Meego team members Delara Fadavi, Aditi Gupta, Ian McNair, Sammie Wang, Oscar Guerrero and Katya Grishna explain that stolen laptops, in the United States alone, account for $2.1 billion in losses annually and that most thefts occur in public places or during travel. The team aims to deter laptop theft through their small, mountable portable device that will sound an alarm when unanticipated motion is detected and notify owners via mobile alert if their Meego has been activated.

The Wastelights team took the hard reality that the world has an abundance of waste, but not enough electricity, and served up a solution. Team members Joyce Sunday and Nitya Timalsina developed their second prototype of a device that eliminates waste by converting it into electricity and biochar. Wastelights’ constructed prototype is able to reliably provide energy and eliminate waste without combustion at low cost and maintenance. During the program, Wastelights was able to generate transnational interest and conduct interviews from abroad.

Oscar Rios and Ardavan Amini of Gyroscopic Ocean Wave Energy Converter (GOWEC) address the need for clean and efficient power generation in a wide range of markets through the development of their wave energy converter that utilizes gyroscopic principles. The team explains: “the world currently uses approximately 15 trillion kWh of electricity per annum, representing just 0.02 percent of the energy contained throughout the world’s oceans.”

Graduate student Rajaram Narayanan and Prabhakar Bandaru, Ph.D. of the PlasmaCaps team designed a powerful energy technology that improves energy density capacitors. PlasmaCaps was accepted into the accelerated National I-Corps program in Washington D.C. and plans to continue improving their design. During the program, the team was mentored by Kai Wenk-Wolff, M.B.A., conducted customers interviews and incorporated feedback into their redesign.

The 3D Organ on a Chip team recognized that too many drugs pass cell based testing on to animal testing and that pharmaceutical companies spend $1-3 billion on each drug when bringing them to market. After conducting 23 customer interviews, team members Aereas Aung, Gaurav Agrawal, Ivneet Bhullar and Han Liang Lim identified a specific market niche and verified a need for their platform to reduce the time and cost of preclinical studies.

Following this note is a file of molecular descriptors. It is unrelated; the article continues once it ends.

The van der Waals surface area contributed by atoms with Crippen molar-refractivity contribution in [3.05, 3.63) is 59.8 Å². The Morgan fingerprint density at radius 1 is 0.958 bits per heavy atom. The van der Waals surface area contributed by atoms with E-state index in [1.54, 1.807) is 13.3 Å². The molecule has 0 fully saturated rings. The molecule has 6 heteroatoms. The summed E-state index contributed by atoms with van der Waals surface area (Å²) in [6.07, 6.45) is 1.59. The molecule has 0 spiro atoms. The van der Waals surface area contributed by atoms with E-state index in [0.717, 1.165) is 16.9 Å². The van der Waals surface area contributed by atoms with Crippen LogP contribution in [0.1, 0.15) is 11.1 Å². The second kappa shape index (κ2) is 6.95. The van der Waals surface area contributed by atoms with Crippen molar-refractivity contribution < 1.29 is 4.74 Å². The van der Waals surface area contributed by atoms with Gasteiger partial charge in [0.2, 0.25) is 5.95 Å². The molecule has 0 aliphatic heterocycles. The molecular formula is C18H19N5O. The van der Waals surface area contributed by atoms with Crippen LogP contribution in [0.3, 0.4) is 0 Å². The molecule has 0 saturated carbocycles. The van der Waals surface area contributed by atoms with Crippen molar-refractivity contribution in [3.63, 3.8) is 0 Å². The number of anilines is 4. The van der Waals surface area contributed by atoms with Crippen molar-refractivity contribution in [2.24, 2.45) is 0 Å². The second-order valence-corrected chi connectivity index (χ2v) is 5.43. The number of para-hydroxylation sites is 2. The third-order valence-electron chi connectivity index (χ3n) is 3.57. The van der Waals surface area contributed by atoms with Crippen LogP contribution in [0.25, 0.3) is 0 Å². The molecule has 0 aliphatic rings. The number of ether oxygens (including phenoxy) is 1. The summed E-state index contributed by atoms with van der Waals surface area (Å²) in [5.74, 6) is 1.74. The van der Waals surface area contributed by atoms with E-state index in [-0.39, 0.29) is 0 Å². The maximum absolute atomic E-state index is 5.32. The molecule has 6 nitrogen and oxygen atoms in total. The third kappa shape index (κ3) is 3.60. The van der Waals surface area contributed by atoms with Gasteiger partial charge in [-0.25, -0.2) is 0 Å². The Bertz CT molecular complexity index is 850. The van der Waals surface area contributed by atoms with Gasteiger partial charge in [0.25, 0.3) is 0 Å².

Structural Engineering Ph.D. candidate Hamed Ebrahimian presented EMERES: Cyber System for Structural Health Monitoring, his low cost system for rapid health monitoring and damage analysis of offshore platforms. Ebrahimian explained the need for their technology, noting that platform structures age, are expensive and often fail. His automated resident monitoring system would replace inspection process of platform structures, while its mechanic space model is trained to pinpoint damage, location and other detailed information that inspections cannot provide.

Siarhei Vishniakou, Cooper Levy and Conor Riley make up the Pressure Sensitive Touchscreen team who want to expand traditional touchscreens’ limited capabilities. “Most touchscreens can only detect location, and cannot sense how hard the user actually pressed” explained the team. Their product is a touchscreen that can determine the intensity of a user press for music, medical and gaming applications. During the program, the Pressure Sensitive Touchscreen team conducted over 20 customer interviews, saw a great fit in the market and found their biggest competitor.

Augusta Modestino, Ph.D. and Ph.D. candidate Elaine Skowronski make up the Enzyme Diagnostics team that hopes to fill the gap within in vitro diagnostics, so that data can translate from high-throughput volume labs to point of care systems. During their presentation, the team explained that diagnostics are the silent champion of healthcare and that there is a need for better result comparisons for in and out patients.

The Data Intelligence team from UC San Diego’s Math Department created a novel technique for data extraction, allowing users to merge databases and cross reference data for improved predictions. During the program, team members David Meyer, David Rideout, Asif Shakeel gained insight into how and where their product would fit best in the market.  

Matt Walsh and Aric Jonejah, Ph.D. of the MuDetect team created a simplified analysis system that only detects relevant mutations to reduce both cost and supply of clinics and labs. During the program, the team learned how to identify and target customer segments and define their value proposition.

OpenTopography team members Vishu Nandigam and Chris Crosby developed an improved high resolution dataset and software tool for processing data using a cloud hosted solution with web based software and an interactive map interface. Their workflow-based system provides a significantly more efficient solution for distribution and processing of massive datasets.

The SciCrunch wants to accelerate biomedical research by means of an open access “data ocean.” Team members Anita Bandrowski, Ph.D., Jeffrey Grethe, Ph.D., Maryann Martone, Ph.D. and Andrea de Souza, MBA want to develop a platform that makes data accessible easily findable, interoperable and reusable. Throughout the program, the team conducted customer interviews that helped them identify the market’s segments and customers and analyze its competitors.